J9.6 Model Evaluation in Central Greenland Using a Comprehensive Set of Atmospheric and Surface Measurements

Thursday, 26 January 2017: 2:45 PM
Conference Center: Skagit 3 (Washington State Convention Center )
Nathaniel Miller, CIRES/Univ. of Colorado, Boulder, CO; and M. Shupe, J. Lenaerts, J. Kay, and R. Bennartz

In order to reconstruct and forecast the mass balance of the Greenland Ice Sheet we must understand the processes that occur at the atmosphere/ice interface. Surface temperature is the linchpin that connects the subsurface to the atmospheric boundary-layer and is changed by a surplus or deficit of the surface energy budget (SEB). The SEB is a balance of radiative, sensible, latent and ground heat flux. As the temperature approaches the melting point of snow the surface energy budget is important in determining if melt will occur. Once the threshold is reached the SEB determines how much water will be converted to liquid, affecting the global sea level and fresh water input into regional oceans.

At Summit Station, in central Greenland, liquid-bearing clouds increase the downwelling radiation compared to clear-sky scenes and scenes containing predominately ice-clouds.  Cloud radiative forcing, due to all cloud types, increases the net radiation at the surface throughout the year due to a relatively constant surface albedo.  Yet an increase or decrease in forcing terms (downwelling longwave and net shortwave radiation) is compensated by a response of the other SEB terms (upwelling longwave radiation, sensible, latent, and ground heat flux). The upwelling longwave radiation, which is proportional to the surface temperature to the fourth power, responds by 55-75% in summer compared to 40-50% in winter. In summer the latent heat flux response increases, the ground heat flux response decreases, and the sensible heat flux response remains relatively constant.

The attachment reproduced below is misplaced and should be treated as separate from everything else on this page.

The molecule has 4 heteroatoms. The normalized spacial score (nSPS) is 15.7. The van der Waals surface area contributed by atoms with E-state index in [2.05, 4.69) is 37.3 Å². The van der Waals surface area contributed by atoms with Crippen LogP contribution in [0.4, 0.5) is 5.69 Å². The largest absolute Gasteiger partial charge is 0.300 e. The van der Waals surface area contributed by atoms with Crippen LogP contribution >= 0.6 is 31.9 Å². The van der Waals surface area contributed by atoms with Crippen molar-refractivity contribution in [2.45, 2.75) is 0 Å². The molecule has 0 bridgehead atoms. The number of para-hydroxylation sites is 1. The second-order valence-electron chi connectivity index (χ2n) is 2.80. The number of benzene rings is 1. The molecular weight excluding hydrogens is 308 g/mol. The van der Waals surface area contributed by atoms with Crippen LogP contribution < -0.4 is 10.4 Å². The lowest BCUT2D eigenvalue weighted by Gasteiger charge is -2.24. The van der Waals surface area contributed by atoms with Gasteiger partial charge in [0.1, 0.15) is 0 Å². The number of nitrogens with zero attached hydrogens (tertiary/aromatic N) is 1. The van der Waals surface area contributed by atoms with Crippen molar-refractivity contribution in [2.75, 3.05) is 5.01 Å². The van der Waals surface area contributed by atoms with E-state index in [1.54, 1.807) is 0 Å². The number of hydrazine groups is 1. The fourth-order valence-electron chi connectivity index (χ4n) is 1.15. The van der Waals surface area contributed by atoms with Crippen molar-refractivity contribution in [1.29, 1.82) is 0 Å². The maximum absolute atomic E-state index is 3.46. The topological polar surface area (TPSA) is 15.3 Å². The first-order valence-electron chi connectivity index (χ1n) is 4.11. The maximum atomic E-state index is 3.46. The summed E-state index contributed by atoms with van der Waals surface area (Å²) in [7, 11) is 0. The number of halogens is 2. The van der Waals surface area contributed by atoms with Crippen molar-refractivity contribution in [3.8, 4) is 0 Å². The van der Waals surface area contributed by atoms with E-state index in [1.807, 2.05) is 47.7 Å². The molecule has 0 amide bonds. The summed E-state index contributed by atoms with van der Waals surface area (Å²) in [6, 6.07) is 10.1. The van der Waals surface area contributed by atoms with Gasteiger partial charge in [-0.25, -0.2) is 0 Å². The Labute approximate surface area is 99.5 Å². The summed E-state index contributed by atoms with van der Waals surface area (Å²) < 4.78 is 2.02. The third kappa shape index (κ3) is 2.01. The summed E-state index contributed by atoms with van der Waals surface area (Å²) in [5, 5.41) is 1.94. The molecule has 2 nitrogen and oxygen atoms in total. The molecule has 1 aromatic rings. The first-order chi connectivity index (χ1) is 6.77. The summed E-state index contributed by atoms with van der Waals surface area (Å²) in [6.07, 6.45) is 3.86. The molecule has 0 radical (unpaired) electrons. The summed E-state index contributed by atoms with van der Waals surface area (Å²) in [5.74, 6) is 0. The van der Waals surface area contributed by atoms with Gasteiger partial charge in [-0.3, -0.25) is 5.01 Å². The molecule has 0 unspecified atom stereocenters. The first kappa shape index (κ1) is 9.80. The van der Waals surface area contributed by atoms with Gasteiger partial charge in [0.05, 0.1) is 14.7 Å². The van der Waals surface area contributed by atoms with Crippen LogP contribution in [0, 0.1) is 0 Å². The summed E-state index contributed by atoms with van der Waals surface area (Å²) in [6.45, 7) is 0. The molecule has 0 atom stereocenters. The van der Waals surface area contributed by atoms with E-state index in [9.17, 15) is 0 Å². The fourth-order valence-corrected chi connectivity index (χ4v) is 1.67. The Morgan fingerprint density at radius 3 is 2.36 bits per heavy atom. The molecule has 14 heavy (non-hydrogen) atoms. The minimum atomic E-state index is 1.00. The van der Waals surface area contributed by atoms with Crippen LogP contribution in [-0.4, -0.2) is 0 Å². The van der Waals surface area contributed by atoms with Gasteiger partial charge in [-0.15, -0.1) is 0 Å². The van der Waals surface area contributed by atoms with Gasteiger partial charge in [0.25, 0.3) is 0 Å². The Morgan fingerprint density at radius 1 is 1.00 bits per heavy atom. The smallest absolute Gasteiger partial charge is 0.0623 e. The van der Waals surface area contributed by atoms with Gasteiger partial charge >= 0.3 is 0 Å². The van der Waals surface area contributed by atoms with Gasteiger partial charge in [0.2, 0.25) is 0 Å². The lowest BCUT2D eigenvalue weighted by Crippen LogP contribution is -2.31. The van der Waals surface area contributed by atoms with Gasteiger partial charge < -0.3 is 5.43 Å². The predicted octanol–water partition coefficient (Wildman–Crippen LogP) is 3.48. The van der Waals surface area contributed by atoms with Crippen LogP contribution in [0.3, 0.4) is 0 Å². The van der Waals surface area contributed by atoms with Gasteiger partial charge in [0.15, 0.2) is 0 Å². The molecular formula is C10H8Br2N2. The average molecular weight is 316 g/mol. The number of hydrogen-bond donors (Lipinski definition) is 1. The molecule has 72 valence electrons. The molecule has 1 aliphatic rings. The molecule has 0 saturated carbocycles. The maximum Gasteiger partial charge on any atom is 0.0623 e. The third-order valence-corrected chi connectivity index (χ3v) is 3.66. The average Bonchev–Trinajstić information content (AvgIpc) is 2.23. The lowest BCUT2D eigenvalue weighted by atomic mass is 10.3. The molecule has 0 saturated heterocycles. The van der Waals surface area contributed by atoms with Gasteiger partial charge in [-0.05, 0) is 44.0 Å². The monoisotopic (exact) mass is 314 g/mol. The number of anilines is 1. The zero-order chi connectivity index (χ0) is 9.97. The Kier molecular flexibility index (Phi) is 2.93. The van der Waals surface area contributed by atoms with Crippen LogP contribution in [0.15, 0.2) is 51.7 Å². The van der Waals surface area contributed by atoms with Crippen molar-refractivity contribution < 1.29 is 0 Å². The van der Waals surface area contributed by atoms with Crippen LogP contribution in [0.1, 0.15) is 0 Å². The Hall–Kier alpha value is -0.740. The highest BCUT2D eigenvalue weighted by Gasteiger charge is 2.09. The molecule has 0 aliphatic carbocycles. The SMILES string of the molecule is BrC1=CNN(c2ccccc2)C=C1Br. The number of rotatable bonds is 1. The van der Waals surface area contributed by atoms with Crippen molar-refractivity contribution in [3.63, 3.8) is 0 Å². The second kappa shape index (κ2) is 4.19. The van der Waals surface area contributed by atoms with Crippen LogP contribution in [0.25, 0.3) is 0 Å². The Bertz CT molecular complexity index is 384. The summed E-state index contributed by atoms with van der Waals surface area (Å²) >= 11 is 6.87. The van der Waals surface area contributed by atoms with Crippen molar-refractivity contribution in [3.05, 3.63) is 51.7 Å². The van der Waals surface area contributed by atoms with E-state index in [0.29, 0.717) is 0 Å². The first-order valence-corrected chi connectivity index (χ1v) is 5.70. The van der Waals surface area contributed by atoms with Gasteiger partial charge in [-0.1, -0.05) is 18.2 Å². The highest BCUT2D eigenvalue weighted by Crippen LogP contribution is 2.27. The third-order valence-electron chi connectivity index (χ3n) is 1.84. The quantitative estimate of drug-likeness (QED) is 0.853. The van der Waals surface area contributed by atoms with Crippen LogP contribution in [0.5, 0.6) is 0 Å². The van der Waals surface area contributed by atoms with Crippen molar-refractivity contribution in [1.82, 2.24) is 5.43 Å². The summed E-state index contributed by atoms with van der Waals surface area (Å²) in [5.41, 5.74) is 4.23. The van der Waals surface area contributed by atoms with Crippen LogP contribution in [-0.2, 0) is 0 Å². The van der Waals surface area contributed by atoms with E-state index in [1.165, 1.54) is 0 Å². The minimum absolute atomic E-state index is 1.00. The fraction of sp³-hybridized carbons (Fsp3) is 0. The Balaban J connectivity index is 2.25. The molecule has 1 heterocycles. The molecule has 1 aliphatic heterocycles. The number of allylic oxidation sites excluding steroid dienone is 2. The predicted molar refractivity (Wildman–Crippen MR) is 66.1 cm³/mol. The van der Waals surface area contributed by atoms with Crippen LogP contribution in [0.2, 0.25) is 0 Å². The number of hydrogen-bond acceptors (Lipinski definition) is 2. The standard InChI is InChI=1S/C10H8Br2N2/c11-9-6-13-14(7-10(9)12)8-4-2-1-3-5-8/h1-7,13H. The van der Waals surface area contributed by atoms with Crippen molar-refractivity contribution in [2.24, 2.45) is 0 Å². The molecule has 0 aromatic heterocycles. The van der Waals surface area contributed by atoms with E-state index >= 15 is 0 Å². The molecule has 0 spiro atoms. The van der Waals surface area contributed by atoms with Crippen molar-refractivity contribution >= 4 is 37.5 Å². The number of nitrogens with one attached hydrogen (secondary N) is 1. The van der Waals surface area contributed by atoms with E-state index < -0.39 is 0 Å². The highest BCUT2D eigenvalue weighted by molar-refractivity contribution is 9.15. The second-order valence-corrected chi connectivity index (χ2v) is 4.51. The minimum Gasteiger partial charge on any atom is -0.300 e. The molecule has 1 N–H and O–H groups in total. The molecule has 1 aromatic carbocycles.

Using these detailed observations we evaluate the ability of ERA-Interim, NOAA-NCEP, and the Community Earth System Model to accurately represent cloud presence and phase. Next we determine if cloud radiative forcing elicits a physically realistic response in the latent, sensible and ground heat fluxes.  Ultimately these results are used to evaluate biases in surface temperatures on seasonal and diurnal time scales.   Process-based model evaluation of this nature provides the understanding necessary to pinpoint reasons for surface temperature discrepancies, ensuring that future climate projections and current reanalysis data, which are often us as “truth”, are representative of the physical processes occurring in central Greenland.

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